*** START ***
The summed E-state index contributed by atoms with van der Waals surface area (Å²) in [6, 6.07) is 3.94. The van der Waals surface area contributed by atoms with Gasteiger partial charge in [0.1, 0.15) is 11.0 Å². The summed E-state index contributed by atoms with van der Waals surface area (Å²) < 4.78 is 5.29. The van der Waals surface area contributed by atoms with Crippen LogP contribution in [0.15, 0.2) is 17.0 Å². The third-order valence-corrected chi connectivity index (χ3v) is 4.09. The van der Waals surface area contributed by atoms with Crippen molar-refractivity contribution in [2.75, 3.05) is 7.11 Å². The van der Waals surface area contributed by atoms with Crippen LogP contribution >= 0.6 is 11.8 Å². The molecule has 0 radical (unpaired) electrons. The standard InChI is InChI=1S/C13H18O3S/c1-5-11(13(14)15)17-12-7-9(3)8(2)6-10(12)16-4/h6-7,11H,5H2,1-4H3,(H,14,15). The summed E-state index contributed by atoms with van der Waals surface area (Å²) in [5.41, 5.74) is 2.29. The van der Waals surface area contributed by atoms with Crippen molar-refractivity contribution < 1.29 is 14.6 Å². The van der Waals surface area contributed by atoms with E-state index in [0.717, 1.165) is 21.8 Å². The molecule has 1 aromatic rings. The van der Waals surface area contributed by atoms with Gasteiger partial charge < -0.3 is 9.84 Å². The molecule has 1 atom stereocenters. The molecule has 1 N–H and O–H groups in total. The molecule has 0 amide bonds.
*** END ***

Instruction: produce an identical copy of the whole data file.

The summed E-state index contributed by atoms with van der Waals surface area (Å²) in [6, 6.07) is 3.94. The van der Waals surface area contributed by atoms with Gasteiger partial charge in [0.1, 0.15) is 11.0 Å². The summed E-state index contributed by atoms with van der Waals surface area (Å²) < 4.78 is 5.29. The van der Waals surface area contributed by atoms with Crippen LogP contribution in [0.15, 0.2) is 17.0 Å². The third-order valence-corrected chi connectivity index (χ3v) is 4.09. The van der Waals surface area contributed by atoms with Crippen molar-refractivity contribution in [2.75, 3.05) is 7.11 Å². The van der Waals surface area contributed by atoms with Crippen LogP contribution >= 0.6 is 11.8 Å². The molecule has 0 radical (unpaired) electrons. The standard InChI is InChI=1S/C13H18O3S/c1-5-11(13(14)15)17-12-7-9(3)8(2)6-10(12)16-4/h6-7,11H,5H2,1-4H3,(H,14,15). The summed E-state index contributed by atoms with van der Waals surface area (Å²) in [5.41, 5.74) is 2.29. The van der Waals surface area contributed by atoms with Crippen molar-refractivity contribution < 1.29 is 14.6 Å². The van der Waals surface area contributed by atoms with E-state index in [0.717, 1.165) is 21.8 Å². The molecule has 1 aromatic rings. The van der Waals surface area contributed by atoms with Gasteiger partial charge < -0.3 is 9.84 Å². The molecule has 1 atom stereocenters. The molecule has 1 N–H and O–H groups in total. The molecule has 0 amide bonds.